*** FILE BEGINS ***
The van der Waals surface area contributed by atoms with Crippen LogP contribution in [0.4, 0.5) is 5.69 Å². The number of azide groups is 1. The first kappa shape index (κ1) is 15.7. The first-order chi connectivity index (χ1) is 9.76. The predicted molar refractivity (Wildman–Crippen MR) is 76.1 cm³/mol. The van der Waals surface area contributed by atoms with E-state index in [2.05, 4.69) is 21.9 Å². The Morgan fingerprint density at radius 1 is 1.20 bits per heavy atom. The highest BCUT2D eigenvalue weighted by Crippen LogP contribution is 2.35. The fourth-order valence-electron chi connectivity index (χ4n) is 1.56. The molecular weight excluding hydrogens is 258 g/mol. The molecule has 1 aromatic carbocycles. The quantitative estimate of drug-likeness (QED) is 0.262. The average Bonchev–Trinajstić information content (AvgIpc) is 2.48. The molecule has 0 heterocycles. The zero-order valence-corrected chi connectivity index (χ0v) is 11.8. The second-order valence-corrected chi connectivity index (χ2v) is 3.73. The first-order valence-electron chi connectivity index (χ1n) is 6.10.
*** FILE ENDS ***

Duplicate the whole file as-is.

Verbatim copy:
The van der Waals surface area contributed by atoms with Crippen LogP contribution in [0.4, 0.5) is 5.69 Å². The number of azide groups is 1. The first kappa shape index (κ1) is 15.7. The first-order chi connectivity index (χ1) is 9.76. The predicted molar refractivity (Wildman–Crippen MR) is 76.1 cm³/mol. The van der Waals surface area contributed by atoms with E-state index in [2.05, 4.69) is 21.9 Å². The Morgan fingerprint density at radius 1 is 1.20 bits per heavy atom. The highest BCUT2D eigenvalue weighted by Crippen LogP contribution is 2.35. The fourth-order valence-electron chi connectivity index (χ4n) is 1.56. The molecular weight excluding hydrogens is 258 g/mol. The molecule has 1 aromatic carbocycles. The quantitative estimate of drug-likeness (QED) is 0.262. The average Bonchev–Trinajstić information content (AvgIpc) is 2.48. The molecule has 0 heterocycles. The zero-order valence-corrected chi connectivity index (χ0v) is 11.8. The second-order valence-corrected chi connectivity index (χ2v) is 3.73. The first-order valence-electron chi connectivity index (χ1n) is 6.10.